A tradition is, that Mr. Eagleson lived his last days with a Siddal family at Wallace. One account of him makes him a bibulous, free and easy clerical. The enmity he provoked shows he was a staunch loyalist, and the journals of the S.P.G.P., covering a period from 1772 to 1781 shews the Society had absolute confidence in him. He was taken prisoner by the Eddy party in Nov. 1776, and shipped to Boston, and it was not until ten months after that the Society learned the fact. He was kept a prisoner for sixteen months when he effected his escape and returned to Cumberland, when he found his house had been raided, and his property dispersed. He wrote in 1778 to the Society lamenting the absence of any place of public worship, but said he was holding services in a borrowed mansion, to wit that of Joseph Morse. Later, in 1781, he advised the Society that he had been obliged to leave Cumberland again for fear of capture, as the rebel boats were in the Bay. He was then stopping at Windsor, and that up to the time of his leaving he had officiated at the fort to a considerable number of people. His ministrations were probably the first regular Anglican services held at the head of the Bay.

ARRIVAL OF LOYALISTS

In 1785 the Loyalists received large grants at Cobequid (Westchester) and Ramshag (Wallace). At Cobequid 31,750 acres were distributed on the 2nd of June among 85 persons representing 246 men, women and children. The grantees were:

Stephen Seaman, Matthew Dallaway, Ezekiel Seaman, Peter Rushlin, Jesse Ogden, Thomas Wheaton, Moses Simmonds, David Pugsley, Israel Parker, John Glieson, Henry Piers, James Ackel, James Morris, Charles Jennings, Wright Weeks, William Lopree, Johnathan Palmer, John Mayby, Joseph Sears, Jeremiah Seaman, John Crawford, Joseph Purdy, David Mills, Joseph Peime, Daniel Dickerson, Shubad Lewis, Stephen Purdy, William Coon, Charles Vincent, Jesse Schofield, Josiah Baker, James Mead, Samuel Bishop, John Williams, Samuel Wood, John Sherwood, James Chasse, Nathaniel Hodge, John Ogden, Lieut, Samuel Embree, Zacchriah Snieder, Joshua Horton, John Wilson, Jeremiah Rushtin, Lieut. Abraham Covert, Henry Stultz, Henry Gray, Simon Outhouse, Robert Purdy, Peter Maby, Lieut. Gilbert Haveland, Jabez Rundle, John Rushtin, Sr.; Martin Creary, Jonathan Snider, Nathan Golding, Obadiah Simpson, Aaron Fountain, Henry Frenchard, John Baxter, Nathaniel Purdy, David Ackley, Joseph Embree, Jr.; John Hunter, John Rimiss, James Miller, James Lounsbury, Henry Purdy, Elijah Smith, Jonathan Warden, Daniel Holmes, James Austen, John Austen, Samuel Horton, Caleb Griffin, Amos Fowler, John Myers, John Brisbane, Capt. Gideon Palmer, Nathaniel Ackley and Benjamin Chamberlain.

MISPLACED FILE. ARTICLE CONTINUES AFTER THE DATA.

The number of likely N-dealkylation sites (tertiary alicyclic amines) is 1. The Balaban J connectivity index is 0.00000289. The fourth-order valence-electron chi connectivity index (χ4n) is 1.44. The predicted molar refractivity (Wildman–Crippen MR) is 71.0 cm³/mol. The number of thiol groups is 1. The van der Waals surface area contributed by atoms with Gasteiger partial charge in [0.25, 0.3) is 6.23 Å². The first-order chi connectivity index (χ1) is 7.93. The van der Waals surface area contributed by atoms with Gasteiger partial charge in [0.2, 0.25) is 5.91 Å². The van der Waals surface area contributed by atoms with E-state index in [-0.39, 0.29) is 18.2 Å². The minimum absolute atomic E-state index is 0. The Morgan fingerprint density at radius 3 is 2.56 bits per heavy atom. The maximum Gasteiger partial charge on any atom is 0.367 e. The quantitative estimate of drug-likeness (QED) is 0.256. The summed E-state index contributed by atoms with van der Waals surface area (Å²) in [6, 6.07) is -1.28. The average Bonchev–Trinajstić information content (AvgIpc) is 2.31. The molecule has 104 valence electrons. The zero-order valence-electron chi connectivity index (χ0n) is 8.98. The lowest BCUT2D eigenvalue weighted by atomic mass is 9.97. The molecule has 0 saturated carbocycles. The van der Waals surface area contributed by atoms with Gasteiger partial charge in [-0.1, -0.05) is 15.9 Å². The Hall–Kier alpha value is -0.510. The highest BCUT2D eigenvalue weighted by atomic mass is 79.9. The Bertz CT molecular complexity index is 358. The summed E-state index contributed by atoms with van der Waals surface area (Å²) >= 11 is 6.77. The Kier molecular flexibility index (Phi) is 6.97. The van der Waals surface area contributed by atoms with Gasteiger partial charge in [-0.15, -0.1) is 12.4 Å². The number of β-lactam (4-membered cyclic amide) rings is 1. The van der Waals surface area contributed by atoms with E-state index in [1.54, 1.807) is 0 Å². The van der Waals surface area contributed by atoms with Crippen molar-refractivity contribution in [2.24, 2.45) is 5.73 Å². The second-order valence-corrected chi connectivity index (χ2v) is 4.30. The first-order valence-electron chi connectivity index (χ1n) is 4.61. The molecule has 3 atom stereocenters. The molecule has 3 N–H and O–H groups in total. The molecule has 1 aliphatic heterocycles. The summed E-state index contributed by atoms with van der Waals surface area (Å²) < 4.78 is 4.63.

The Ramsheg Grant of 20,300 acres was made on the 16th June, 1785, to the following 106 grantees; Isaac Ackley, jr., Alexander Piers, Joseph Earles, Joel Edget, John Hunt, Sybal Beardsley, Samuel Neills, James Totten, jr., Joseph Tidd, Samuel Halstead, James Brisbane, Lank Steves, Capt. Gilbert Totten, Samuel Cornell, Obediah Ackerley, Nathaiel Wyatt, James Derry. Reuben Mills, Isaac Tidd, Thomas Jenkins, Oliver Smith, Capt, Frederick Williams, Zinns Golding, Nathaniel Niles, John Edgett, Daniel Tidd, Job Bryant, Samuel Holliday, Joshua Ferris, Gilbert Purdy, John Derry, William Williams, Samuel Holmes, Capt, Moses Knapp, Daniel Dunn, John Rushtin, jr., Lockwood Baxter, John Robblee, John Baker, Thos. Hasteed, John Stephens, Michael Lloyd, Robert Hatch, Jonathan Fowler, Ensign Augustus Baxter, John Brown, Jeremiah Merritt, Frederick Philips, Samuel Haveland, Jos. Piers, William Foster, Solomon Horton, Capt. Barnes Hatfield, Daniel Totten, John Tidd, Ensign Ephraim Piers, James Totten, Isaac Ackely, jr.; William Budd, James Totten, sr., Oliver Ackeley, Peter Winne, Angus McFen, Capt. Samuel Kipp, Samuel Williams, Gabriel Purdy, Zekel Piers, John Angevine, John Jacobs, John Chatterton, Mencus Myers, James Tidd, Absolom Smith, Jacob Veal, John Lusargee, Samuel Horton, Thomas Cornell, John Ganong, Frederick Baxter, James Huson, Joshua Brundige, Moses Tidd, Ebenezer Brown, Paul Carpus Schoffield, John Totten, John Parre, John Lowe, Josiah Fowler, John Piers, John Edmunds, Noah Webb, Andrew Fosner, John Pugsley, Jesse Schoffield, Daniel Pugsley, Nathaniel Hoeg, James Chase, Daniel Piers, James Golding, James Knipp, Jeremiah Newman, James Tellet, Jesse Mills.